Today, Mr. Speaker, I am pleased to table before the House the OECD's Environmental Performance Review of Canada . The review was conducted over the last 18 months by a team of international environmental policy experts. It looks at how Canada is doing in meeting the goals we have set domestically and internationally.

The Environment
Routine Proceedings

3:20 p.m.

Hamilton East
Ontario

Liberal

Sheila Copps Deputy Prime Minister and Minister of the Environment

Mr. Speaker, having tabled the document, how did Canada do?

Overall the OECD report is positive for Canada. It points to areas where we are doing well. Equally important, it points to areas where we must do better. The report credits co-operation among various levels of government as a key reason for effective environmental protection in Canada. It recognizes that Canadian governments have embraced the concept of sustainable development.

[Translation]

But Canada-like most OECD countries-continues to struggle with turning the concept of sustainable development in reality. The report says we have to do better-and we are. Over the past year, we have taken significant steps to address this problem. Bill C-83, which amends the Auditor General Act, is an example.

It requires that government departments prepare sustainable development strategies and integrate sustainable development into departmental policies, programs and operations. This means giving the federal government the tools to start making the shift to sustainable development.

The OECD report also has a lot to say about the way we are bringing environmental policy to life in Canada. While the report compliments the way we use voluntary agreements, it says that we need to increase the use of economic instruments. The report is right. We should use economic instruments in more cases to achieve our environmental goals. However, the government also believes there is a definite role for good legislation and good regulation and a definite need for legislation to be vigorously enforced.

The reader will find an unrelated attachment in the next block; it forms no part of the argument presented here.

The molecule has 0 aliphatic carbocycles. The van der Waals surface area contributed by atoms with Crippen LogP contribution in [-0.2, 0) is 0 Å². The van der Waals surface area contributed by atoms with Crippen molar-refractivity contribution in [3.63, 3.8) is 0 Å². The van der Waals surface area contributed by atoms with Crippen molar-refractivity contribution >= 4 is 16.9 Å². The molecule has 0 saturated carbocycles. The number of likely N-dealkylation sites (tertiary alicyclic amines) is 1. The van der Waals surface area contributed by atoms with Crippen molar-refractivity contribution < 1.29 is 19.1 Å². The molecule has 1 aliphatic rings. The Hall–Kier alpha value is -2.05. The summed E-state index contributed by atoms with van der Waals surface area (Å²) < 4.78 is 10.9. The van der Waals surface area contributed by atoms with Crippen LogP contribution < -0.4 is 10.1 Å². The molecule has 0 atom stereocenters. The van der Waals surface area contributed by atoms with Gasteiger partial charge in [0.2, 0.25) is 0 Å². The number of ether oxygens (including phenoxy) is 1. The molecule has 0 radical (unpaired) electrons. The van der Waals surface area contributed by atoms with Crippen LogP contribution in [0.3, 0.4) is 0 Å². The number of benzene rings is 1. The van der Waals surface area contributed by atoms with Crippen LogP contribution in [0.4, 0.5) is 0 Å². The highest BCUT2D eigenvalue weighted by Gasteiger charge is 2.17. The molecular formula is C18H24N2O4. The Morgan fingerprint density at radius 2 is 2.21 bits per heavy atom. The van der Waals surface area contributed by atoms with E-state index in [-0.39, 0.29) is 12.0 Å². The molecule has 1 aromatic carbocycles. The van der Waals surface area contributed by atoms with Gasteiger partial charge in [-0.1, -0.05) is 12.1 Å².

The federal government's flagship environmental legislation is the Canadian Environmental Protection Act. It is here that good regulation can shift society and industry to cleaner commercial practices. As members of the House know, this legislation is currently under the mandatory five year review. The government will be tabling its response to the standing committee report very soon.

In terms of wildlife and species protection, the OECD report makes it clear that we still have a lot of work ahead. While we can be pleased that population levels for many vulnerable species are going up, the report points to many cases where the laws are weak. It suggests that Canada give special consideration to protecting wildlife in areas where there are severe pressures from human activities.

The government recognizes this need. Last May, I released a proposal for a new Canadian Endangered Species Protection Act. This is the first time a federal government has moved to create a co-ordinated and co-operative national approach to protect the 244 species of wild plants and animals that are endangered, threatened or vulnerable.

On air pollution, the OECD report is positive about the effectiveness of Canada's federal-provincial partnership in reducing air pollution. We have met our goals for emissions of many air pollutants, including sulphur dioxide, lead and carbon monoxide causing acid rain. It also points to areas where air quality is inadequate for human health and ecosystems.

In parts of Canada there are consistent breaches of national and provincial ambient air quality standards for ground level ozone, what we call smog. Environment ministers across Canada are strongly aware of the need to take action to reduce pollution from cars and from industry. We have begun to take action in concert to address this problem.

Last month in Whitehorse, Yukon my provincial colleagues and I endorsed a report calling for the tightening of regulations under the federal Motor Vehicle Safety Act. Our report also calls for actions to improve fuel efficiency and to promote advanced technology and alternatively fuelled vehicles.

There will be new standards for cleaner gasoline and diesel fuel. All in all, we believe these changes will significantly reduce the level of smog in Canada. That means cleaner air and healthier Canadians, which means Canadians will live longer.